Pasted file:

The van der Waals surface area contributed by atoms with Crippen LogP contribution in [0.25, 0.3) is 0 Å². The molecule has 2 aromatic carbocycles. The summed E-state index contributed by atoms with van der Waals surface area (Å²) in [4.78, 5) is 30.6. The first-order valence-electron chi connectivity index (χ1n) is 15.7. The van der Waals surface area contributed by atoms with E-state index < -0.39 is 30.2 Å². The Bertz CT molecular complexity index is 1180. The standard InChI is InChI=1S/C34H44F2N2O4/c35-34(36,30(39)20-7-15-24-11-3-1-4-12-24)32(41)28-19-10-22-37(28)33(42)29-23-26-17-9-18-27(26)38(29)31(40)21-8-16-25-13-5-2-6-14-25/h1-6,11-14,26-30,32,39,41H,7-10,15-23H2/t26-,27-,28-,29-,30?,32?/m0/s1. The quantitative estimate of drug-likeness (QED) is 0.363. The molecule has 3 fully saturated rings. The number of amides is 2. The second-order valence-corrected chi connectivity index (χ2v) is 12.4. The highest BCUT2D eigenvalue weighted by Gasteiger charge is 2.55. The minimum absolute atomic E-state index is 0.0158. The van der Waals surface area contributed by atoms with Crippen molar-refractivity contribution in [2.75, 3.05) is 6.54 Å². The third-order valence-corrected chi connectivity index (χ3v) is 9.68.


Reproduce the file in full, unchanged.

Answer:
The van der Waals surface area contributed by atoms with Crippen LogP contribution in [0.25, 0.3) is 0 Å². The molecule has 2 aromatic carbocycles. The summed E-state index contributed by atoms with van der Waals surface area (Å²) in [4.78, 5) is 30.6. The first-order valence-electron chi connectivity index (χ1n) is 15.7. The van der Waals surface area contributed by atoms with E-state index < -0.39 is 30.2 Å². The Bertz CT molecular complexity index is 1180. The standard InChI is InChI=1S/C34H44F2N2O4/c35-34(36,30(39)20-7-15-24-11-3-1-4-12-24)32(41)28-19-10-22-37(28)33(42)29-23-26-17-9-18-27(26)38(29)31(40)21-8-16-25-13-5-2-6-14-25/h1-6,11-14,26-30,32,39,41H,7-10,15-23H2/t26-,27-,28-,29-,30?,32?/m0/s1. The quantitative estimate of drug-likeness (QED) is 0.363. The molecule has 3 fully saturated rings. The number of amides is 2. The second-order valence-corrected chi connectivity index (χ2v) is 12.4. The highest BCUT2D eigenvalue weighted by Gasteiger charge is 2.55. The minimum absolute atomic E-state index is 0.0158. The van der Waals surface area contributed by atoms with Crippen molar-refractivity contribution in [2.75, 3.05) is 6.54 Å². The third-order valence-corrected chi connectivity index (χ3v) is 9.68.